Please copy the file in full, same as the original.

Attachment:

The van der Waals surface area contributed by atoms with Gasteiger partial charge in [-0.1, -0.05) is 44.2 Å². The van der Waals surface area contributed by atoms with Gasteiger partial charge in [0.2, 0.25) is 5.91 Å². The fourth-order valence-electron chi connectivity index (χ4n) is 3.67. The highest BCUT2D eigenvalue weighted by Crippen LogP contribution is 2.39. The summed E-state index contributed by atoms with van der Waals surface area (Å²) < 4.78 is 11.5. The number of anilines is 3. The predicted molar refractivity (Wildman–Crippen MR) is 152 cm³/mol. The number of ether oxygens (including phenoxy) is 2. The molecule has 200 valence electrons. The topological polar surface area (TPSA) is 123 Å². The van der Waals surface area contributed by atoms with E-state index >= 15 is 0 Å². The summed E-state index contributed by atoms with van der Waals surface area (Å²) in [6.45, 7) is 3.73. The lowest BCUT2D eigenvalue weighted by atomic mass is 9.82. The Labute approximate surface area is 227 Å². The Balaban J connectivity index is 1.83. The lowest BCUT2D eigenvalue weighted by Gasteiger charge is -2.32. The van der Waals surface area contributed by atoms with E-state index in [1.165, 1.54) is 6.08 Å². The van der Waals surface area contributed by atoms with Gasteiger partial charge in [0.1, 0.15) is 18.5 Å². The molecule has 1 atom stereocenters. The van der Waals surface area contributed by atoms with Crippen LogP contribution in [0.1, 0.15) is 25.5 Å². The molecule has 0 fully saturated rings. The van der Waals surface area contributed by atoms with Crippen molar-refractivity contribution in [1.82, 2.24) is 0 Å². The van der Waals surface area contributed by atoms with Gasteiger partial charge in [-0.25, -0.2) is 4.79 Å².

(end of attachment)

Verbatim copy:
The van der Waals surface area contributed by atoms with Gasteiger partial charge in [-0.1, -0.05) is 44.2 Å². The van der Waals surface area contributed by atoms with Gasteiger partial charge in [0.2, 0.25) is 5.91 Å². The fourth-order valence-electron chi connectivity index (χ4n) is 3.67. The highest BCUT2D eigenvalue weighted by Crippen LogP contribution is 2.39. The summed E-state index contributed by atoms with van der Waals surface area (Å²) < 4.78 is 11.5. The number of anilines is 3. The predicted molar refractivity (Wildman–Crippen MR) is 152 cm³/mol. The number of ether oxygens (including phenoxy) is 2. The molecule has 200 valence electrons. The topological polar surface area (TPSA) is 123 Å². The van der Waals surface area contributed by atoms with E-state index >= 15 is 0 Å². The summed E-state index contributed by atoms with van der Waals surface area (Å²) in [6.45, 7) is 3.73. The lowest BCUT2D eigenvalue weighted by atomic mass is 9.82. The Labute approximate surface area is 227 Å². The Balaban J connectivity index is 1.83. The lowest BCUT2D eigenvalue weighted by Gasteiger charge is -2.32. The van der Waals surface area contributed by atoms with E-state index in [1.165, 1.54) is 6.08 Å². The van der Waals surface area contributed by atoms with Gasteiger partial charge in [0.1, 0.15) is 18.5 Å². The molecule has 1 atom stereocenters. The van der Waals surface area contributed by atoms with Crippen LogP contribution in [0.1, 0.15) is 25.5 Å². The molecule has 0 fully saturated rings. The van der Waals surface area contributed by atoms with Crippen molar-refractivity contribution in [1.82, 2.24) is 0 Å². The van der Waals surface area contributed by atoms with Gasteiger partial charge in [-0.25, -0.2) is 4.79 Å².